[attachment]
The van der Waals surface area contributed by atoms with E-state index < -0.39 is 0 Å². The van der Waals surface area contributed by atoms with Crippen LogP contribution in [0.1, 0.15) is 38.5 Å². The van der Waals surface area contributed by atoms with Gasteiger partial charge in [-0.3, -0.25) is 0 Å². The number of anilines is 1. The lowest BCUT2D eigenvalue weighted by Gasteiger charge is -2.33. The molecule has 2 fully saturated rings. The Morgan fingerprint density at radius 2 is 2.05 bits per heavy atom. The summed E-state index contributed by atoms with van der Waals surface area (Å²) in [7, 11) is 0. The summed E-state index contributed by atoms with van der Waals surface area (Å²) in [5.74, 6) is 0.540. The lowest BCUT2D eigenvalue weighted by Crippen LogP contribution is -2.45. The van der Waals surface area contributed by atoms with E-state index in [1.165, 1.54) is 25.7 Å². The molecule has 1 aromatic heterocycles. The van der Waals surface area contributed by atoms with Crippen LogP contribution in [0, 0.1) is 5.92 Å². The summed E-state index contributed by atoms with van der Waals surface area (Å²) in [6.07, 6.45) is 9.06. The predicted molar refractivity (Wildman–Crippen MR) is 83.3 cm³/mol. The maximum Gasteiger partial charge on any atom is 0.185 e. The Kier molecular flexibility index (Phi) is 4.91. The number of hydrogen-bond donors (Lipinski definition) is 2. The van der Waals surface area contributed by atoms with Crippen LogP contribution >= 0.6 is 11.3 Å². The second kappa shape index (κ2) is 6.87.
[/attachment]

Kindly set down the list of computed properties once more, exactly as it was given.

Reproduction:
The van der Waals surface area contributed by atoms with E-state index < -0.39 is 0 Å². The van der Waals surface area contributed by atoms with Crippen LogP contribution in [0.1, 0.15) is 38.5 Å². The van der Waals surface area contributed by atoms with Gasteiger partial charge in [-0.3, -0.25) is 0 Å². The number of anilines is 1. The lowest BCUT2D eigenvalue weighted by Gasteiger charge is -2.33. The molecule has 2 fully saturated rings. The Morgan fingerprint density at radius 2 is 2.05 bits per heavy atom. The summed E-state index contributed by atoms with van der Waals surface area (Å²) in [7, 11) is 0. The summed E-state index contributed by atoms with van der Waals surface area (Å²) in [5.74, 6) is 0.540. The lowest BCUT2D eigenvalue weighted by Crippen LogP contribution is -2.45. The van der Waals surface area contributed by atoms with E-state index in [1.165, 1.54) is 25.7 Å². The molecule has 1 aromatic heterocycles. The van der Waals surface area contributed by atoms with Crippen LogP contribution in [0, 0.1) is 5.92 Å². The summed E-state index contributed by atoms with van der Waals surface area (Å²) in [6.07, 6.45) is 9.06. The predicted molar refractivity (Wildman–Crippen MR) is 83.3 cm³/mol. The maximum Gasteiger partial charge on any atom is 0.185 e. The Kier molecular flexibility index (Phi) is 4.91. The number of hydrogen-bond donors (Lipinski definition) is 2. The van der Waals surface area contributed by atoms with Crippen LogP contribution >= 0.6 is 11.3 Å². The second kappa shape index (κ2) is 6.87.